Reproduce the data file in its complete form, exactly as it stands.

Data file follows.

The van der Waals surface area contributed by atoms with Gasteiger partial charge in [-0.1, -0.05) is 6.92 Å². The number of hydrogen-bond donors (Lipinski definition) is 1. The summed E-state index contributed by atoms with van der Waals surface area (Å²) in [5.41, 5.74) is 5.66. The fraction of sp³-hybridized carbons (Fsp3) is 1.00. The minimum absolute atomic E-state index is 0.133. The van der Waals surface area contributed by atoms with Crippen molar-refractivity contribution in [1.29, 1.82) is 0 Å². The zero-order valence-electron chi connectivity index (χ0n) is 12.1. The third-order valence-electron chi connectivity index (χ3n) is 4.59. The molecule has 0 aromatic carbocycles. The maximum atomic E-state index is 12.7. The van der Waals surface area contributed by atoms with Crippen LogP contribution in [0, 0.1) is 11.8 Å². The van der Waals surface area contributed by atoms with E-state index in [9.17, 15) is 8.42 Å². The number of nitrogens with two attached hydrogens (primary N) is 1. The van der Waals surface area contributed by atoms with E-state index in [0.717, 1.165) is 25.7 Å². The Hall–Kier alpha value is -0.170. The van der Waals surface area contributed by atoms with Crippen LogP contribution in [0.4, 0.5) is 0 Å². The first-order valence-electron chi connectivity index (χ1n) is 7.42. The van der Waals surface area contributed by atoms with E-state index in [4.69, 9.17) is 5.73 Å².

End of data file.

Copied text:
The van der Waals surface area contributed by atoms with Gasteiger partial charge in [-0.1, -0.05) is 6.92 Å². The number of hydrogen-bond donors (Lipinski definition) is 1. The summed E-state index contributed by atoms with van der Waals surface area (Å²) in [5.41, 5.74) is 5.66. The fraction of sp³-hybridized carbons (Fsp3) is 1.00. The minimum absolute atomic E-state index is 0.133. The van der Waals surface area contributed by atoms with Crippen molar-refractivity contribution in [1.29, 1.82) is 0 Å². The zero-order valence-electron chi connectivity index (χ0n) is 12.1. The third-order valence-electron chi connectivity index (χ3n) is 4.59. The molecule has 0 aromatic carbocycles. The maximum atomic E-state index is 12.7. The van der Waals surface area contributed by atoms with Crippen LogP contribution in [0, 0.1) is 11.8 Å². The van der Waals surface area contributed by atoms with E-state index in [9.17, 15) is 8.42 Å². The number of nitrogens with two attached hydrogens (primary N) is 1. The van der Waals surface area contributed by atoms with E-state index in [0.717, 1.165) is 25.7 Å². The Hall–Kier alpha value is -0.170. The van der Waals surface area contributed by atoms with Crippen LogP contribution in [0.4, 0.5) is 0 Å². The first-order valence-electron chi connectivity index (χ1n) is 7.42. The van der Waals surface area contributed by atoms with E-state index in [4.69, 9.17) is 5.73 Å².